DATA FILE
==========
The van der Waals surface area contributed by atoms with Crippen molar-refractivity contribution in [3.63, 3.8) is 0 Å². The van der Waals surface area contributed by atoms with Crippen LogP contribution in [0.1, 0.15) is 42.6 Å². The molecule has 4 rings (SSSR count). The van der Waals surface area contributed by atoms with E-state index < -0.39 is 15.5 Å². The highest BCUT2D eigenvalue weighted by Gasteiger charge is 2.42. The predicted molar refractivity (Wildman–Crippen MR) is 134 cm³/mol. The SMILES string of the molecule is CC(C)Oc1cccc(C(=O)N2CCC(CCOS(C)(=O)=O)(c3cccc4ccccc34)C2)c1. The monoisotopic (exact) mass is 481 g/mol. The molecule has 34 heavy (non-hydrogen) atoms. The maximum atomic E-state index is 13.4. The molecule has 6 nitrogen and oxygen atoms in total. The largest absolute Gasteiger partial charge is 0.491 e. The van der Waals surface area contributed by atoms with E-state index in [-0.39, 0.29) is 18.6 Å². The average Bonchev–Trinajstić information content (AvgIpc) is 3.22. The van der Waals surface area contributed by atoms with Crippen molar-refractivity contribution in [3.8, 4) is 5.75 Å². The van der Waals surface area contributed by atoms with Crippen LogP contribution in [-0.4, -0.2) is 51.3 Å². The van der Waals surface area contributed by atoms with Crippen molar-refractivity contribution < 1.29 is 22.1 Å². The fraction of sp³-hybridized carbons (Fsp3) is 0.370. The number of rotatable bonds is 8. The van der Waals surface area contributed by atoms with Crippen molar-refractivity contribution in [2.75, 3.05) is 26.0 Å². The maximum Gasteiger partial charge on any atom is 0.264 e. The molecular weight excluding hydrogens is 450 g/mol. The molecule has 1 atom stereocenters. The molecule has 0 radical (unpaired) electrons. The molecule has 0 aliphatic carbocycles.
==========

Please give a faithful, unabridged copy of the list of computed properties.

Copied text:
The van der Waals surface area contributed by atoms with Crippen molar-refractivity contribution in [3.63, 3.8) is 0 Å². The van der Waals surface area contributed by atoms with Crippen LogP contribution in [0.1, 0.15) is 42.6 Å². The molecule has 4 rings (SSSR count). The van der Waals surface area contributed by atoms with E-state index < -0.39 is 15.5 Å². The highest BCUT2D eigenvalue weighted by Gasteiger charge is 2.42. The predicted molar refractivity (Wildman–Crippen MR) is 134 cm³/mol. The SMILES string of the molecule is CC(C)Oc1cccc(C(=O)N2CCC(CCOS(C)(=O)=O)(c3cccc4ccccc34)C2)c1. The monoisotopic (exact) mass is 481 g/mol. The molecule has 34 heavy (non-hydrogen) atoms. The maximum atomic E-state index is 13.4. The molecule has 6 nitrogen and oxygen atoms in total. The largest absolute Gasteiger partial charge is 0.491 e. The van der Waals surface area contributed by atoms with E-state index in [-0.39, 0.29) is 18.6 Å². The average Bonchev–Trinajstić information content (AvgIpc) is 3.22. The van der Waals surface area contributed by atoms with Crippen molar-refractivity contribution in [3.8, 4) is 5.75 Å². The van der Waals surface area contributed by atoms with Crippen LogP contribution in [-0.4, -0.2) is 51.3 Å². The van der Waals surface area contributed by atoms with Crippen molar-refractivity contribution < 1.29 is 22.1 Å². The fraction of sp³-hybridized carbons (Fsp3) is 0.370. The number of rotatable bonds is 8. The van der Waals surface area contributed by atoms with Crippen molar-refractivity contribution in [2.75, 3.05) is 26.0 Å². The maximum Gasteiger partial charge on any atom is 0.264 e. The molecular weight excluding hydrogens is 450 g/mol. The molecule has 1 atom stereocenters. The molecule has 0 radical (unpaired) electrons. The molecule has 0 aliphatic carbocycles.